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## 4th grade (Eureka Math/EngageNY)

### Unit 4: Lesson 2

Topic B: Angle measurement- Angle measurement & circle arcs
- Measuring angles with a circular protractor
- Angles in circles word problem
- Angles in circles
- Angles in circles word problems
- Identifying an angle
- Benchmark angles
- Measuring angles in degrees
- Measuring angles using a protractor
- Measuring angles using a protractor 2
- Measure angles
- Measuring angles review
- Constructing angles
- Draw angles
- Constructing angles review

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# Angle measurement & circle arcs

Learn to measure angles as part of a circle. Created by Sal Khan.

## Want to join the conversation?

- He says angles are formed when two rays share a common endpoint. But can't they be line segments too? Like, a square doesn't have any rays, but it has angles(6 votes)
- A line segment is a line with two endpoints. So no they can’t be line segments so for example: .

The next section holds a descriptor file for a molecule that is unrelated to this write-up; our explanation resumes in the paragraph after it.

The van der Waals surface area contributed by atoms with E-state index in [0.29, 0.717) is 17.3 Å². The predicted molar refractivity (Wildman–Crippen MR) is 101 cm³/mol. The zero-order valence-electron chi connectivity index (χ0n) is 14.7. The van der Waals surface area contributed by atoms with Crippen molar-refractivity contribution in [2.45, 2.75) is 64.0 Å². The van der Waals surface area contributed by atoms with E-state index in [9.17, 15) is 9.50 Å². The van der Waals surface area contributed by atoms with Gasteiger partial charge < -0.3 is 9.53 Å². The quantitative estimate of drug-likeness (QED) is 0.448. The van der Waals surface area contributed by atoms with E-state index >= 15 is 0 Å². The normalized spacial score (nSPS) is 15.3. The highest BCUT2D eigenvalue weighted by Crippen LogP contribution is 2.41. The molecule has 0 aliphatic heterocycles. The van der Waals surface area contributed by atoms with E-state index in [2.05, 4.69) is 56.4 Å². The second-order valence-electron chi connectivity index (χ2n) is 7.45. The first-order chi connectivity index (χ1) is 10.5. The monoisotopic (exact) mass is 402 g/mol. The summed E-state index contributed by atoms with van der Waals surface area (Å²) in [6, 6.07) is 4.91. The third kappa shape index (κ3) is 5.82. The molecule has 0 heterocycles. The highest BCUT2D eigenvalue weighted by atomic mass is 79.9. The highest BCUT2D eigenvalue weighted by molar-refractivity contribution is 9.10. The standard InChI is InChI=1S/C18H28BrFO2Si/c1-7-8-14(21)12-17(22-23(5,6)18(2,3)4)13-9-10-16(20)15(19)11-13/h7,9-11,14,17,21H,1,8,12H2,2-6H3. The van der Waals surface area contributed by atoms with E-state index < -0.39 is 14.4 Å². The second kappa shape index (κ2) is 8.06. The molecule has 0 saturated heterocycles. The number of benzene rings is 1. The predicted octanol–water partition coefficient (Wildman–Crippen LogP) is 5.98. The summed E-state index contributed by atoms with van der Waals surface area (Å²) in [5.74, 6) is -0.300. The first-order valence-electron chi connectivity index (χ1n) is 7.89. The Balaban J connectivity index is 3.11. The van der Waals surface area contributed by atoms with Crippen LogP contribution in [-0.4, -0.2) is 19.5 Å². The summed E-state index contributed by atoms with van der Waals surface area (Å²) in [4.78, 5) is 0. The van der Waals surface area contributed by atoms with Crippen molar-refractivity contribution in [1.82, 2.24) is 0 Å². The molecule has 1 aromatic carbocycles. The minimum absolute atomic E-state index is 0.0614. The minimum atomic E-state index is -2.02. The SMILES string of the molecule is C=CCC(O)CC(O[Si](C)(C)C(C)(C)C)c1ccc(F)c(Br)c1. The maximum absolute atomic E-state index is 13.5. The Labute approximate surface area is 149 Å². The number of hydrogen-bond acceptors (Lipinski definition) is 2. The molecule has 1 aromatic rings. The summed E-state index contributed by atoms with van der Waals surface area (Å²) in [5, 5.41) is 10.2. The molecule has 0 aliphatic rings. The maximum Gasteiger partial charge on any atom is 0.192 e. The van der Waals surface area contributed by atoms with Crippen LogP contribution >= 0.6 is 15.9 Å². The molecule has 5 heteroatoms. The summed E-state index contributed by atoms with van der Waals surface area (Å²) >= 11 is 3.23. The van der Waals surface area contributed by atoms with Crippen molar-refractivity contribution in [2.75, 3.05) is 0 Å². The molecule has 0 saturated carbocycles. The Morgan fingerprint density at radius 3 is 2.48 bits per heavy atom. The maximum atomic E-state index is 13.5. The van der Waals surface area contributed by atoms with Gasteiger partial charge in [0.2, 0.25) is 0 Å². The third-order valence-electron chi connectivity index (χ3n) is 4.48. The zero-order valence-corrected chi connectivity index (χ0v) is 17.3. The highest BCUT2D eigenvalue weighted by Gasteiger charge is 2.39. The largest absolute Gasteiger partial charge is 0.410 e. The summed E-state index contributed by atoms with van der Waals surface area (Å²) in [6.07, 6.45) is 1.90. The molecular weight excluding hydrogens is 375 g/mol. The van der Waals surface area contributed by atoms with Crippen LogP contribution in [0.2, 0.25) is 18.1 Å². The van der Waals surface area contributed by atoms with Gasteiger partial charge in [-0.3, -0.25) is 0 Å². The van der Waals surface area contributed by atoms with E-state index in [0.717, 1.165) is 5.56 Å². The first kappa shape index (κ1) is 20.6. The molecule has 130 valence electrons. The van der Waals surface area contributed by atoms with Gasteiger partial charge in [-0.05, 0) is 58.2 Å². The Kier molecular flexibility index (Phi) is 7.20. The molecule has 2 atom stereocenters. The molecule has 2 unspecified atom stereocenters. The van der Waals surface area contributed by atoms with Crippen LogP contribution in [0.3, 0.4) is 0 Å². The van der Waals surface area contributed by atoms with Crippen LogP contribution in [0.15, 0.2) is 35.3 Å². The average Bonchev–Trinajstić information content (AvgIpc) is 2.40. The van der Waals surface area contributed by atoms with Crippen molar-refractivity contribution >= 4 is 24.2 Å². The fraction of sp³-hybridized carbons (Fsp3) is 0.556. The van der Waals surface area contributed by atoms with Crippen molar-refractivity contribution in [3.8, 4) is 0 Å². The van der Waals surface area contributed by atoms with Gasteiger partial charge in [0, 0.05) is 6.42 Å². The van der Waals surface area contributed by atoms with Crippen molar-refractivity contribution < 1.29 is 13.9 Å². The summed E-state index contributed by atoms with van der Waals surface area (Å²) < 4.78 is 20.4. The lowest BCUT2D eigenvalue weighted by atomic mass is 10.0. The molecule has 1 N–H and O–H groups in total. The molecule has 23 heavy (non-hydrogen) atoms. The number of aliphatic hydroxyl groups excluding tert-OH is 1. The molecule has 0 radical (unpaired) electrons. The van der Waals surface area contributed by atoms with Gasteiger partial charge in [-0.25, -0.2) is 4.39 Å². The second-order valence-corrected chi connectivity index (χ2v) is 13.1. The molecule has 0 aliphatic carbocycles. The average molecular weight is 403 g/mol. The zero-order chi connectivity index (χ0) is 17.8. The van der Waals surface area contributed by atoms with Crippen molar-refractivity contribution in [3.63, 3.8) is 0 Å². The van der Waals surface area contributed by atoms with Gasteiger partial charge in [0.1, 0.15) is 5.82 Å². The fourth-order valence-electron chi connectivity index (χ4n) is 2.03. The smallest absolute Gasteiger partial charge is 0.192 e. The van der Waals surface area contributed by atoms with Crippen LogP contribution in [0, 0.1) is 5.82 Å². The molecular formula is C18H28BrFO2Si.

*________*.< this is a line segment(7 votes)

- How many degrees of 5/6 of circle be(3 votes)
- Divide 360 by 6 and you get 60°. So 1/6 of a circle is 60°. Then multiply 60° by 5 and you get 300° . So 5/6 of a circle is 300°. Forgot to say that the 360° is the total ° in a circle.(13 votes)

- a circle is composed of 2pi radians because it is made by two semi circles and linear pair is always of 180 180+180=360(3 votes)

- What does a 360 degree angle look like?(5 votes)
- it would the the angle going around the long way of two overlapping line segments.(4 votes)

- How do you measure an angle when it is upside down?(5 votes)
- You basically measure it the same way as you always do.(4 votes)

- How do you calculate co terminal angles ?(5 votes)